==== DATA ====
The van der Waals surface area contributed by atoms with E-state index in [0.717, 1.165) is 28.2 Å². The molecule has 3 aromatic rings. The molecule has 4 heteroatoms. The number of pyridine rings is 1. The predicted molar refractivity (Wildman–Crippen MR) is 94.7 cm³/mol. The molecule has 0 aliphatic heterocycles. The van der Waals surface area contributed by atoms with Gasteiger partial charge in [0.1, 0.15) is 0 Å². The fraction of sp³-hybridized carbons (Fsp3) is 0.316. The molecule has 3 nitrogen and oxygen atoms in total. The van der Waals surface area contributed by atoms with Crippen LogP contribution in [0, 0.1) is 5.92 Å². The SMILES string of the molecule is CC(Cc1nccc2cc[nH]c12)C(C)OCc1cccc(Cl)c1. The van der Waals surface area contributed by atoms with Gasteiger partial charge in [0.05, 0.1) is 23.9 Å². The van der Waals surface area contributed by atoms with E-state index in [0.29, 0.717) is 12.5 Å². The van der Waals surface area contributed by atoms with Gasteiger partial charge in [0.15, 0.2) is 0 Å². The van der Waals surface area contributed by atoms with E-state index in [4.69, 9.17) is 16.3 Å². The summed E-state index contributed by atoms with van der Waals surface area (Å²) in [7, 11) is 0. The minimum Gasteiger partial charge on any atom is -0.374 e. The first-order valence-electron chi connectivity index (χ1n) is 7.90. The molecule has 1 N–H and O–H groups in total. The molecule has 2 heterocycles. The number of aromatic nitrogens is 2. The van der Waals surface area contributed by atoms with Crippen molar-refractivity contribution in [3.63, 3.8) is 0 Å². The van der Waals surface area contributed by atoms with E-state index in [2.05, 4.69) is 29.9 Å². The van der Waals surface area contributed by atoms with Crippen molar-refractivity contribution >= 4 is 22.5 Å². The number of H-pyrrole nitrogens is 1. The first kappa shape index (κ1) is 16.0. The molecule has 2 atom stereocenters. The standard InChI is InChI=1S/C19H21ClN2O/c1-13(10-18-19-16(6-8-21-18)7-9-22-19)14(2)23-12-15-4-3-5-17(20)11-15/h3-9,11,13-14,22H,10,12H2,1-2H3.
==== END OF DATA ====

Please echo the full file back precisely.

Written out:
The van der Waals surface area contributed by atoms with E-state index in [0.717, 1.165) is 28.2 Å². The molecule has 3 aromatic rings. The molecule has 4 heteroatoms. The number of pyridine rings is 1. The predicted molar refractivity (Wildman–Crippen MR) is 94.7 cm³/mol. The molecule has 0 aliphatic heterocycles. The van der Waals surface area contributed by atoms with Gasteiger partial charge in [0.1, 0.15) is 0 Å². The fraction of sp³-hybridized carbons (Fsp3) is 0.316. The molecule has 3 nitrogen and oxygen atoms in total. The van der Waals surface area contributed by atoms with Crippen LogP contribution in [0, 0.1) is 5.92 Å². The SMILES string of the molecule is CC(Cc1nccc2cc[nH]c12)C(C)OCc1cccc(Cl)c1. The van der Waals surface area contributed by atoms with Gasteiger partial charge in [0.05, 0.1) is 23.9 Å². The van der Waals surface area contributed by atoms with E-state index in [0.29, 0.717) is 12.5 Å². The van der Waals surface area contributed by atoms with Gasteiger partial charge in [0.15, 0.2) is 0 Å². The van der Waals surface area contributed by atoms with E-state index in [4.69, 9.17) is 16.3 Å². The summed E-state index contributed by atoms with van der Waals surface area (Å²) in [7, 11) is 0. The minimum Gasteiger partial charge on any atom is -0.374 e. The first-order valence-electron chi connectivity index (χ1n) is 7.90. The molecule has 1 N–H and O–H groups in total. The molecule has 2 heterocycles. The number of aromatic nitrogens is 2. The van der Waals surface area contributed by atoms with Crippen molar-refractivity contribution in [3.63, 3.8) is 0 Å². The van der Waals surface area contributed by atoms with E-state index in [2.05, 4.69) is 29.9 Å². The van der Waals surface area contributed by atoms with Crippen molar-refractivity contribution >= 4 is 22.5 Å². The number of H-pyrrole nitrogens is 1. The first kappa shape index (κ1) is 16.0. The molecule has 2 atom stereocenters. The standard InChI is InChI=1S/C19H21ClN2O/c1-13(10-18-19-16(6-8-21-18)7-9-22-19)14(2)23-12-15-4-3-5-17(20)11-15/h3-9,11,13-14,22H,10,12H2,1-2H3.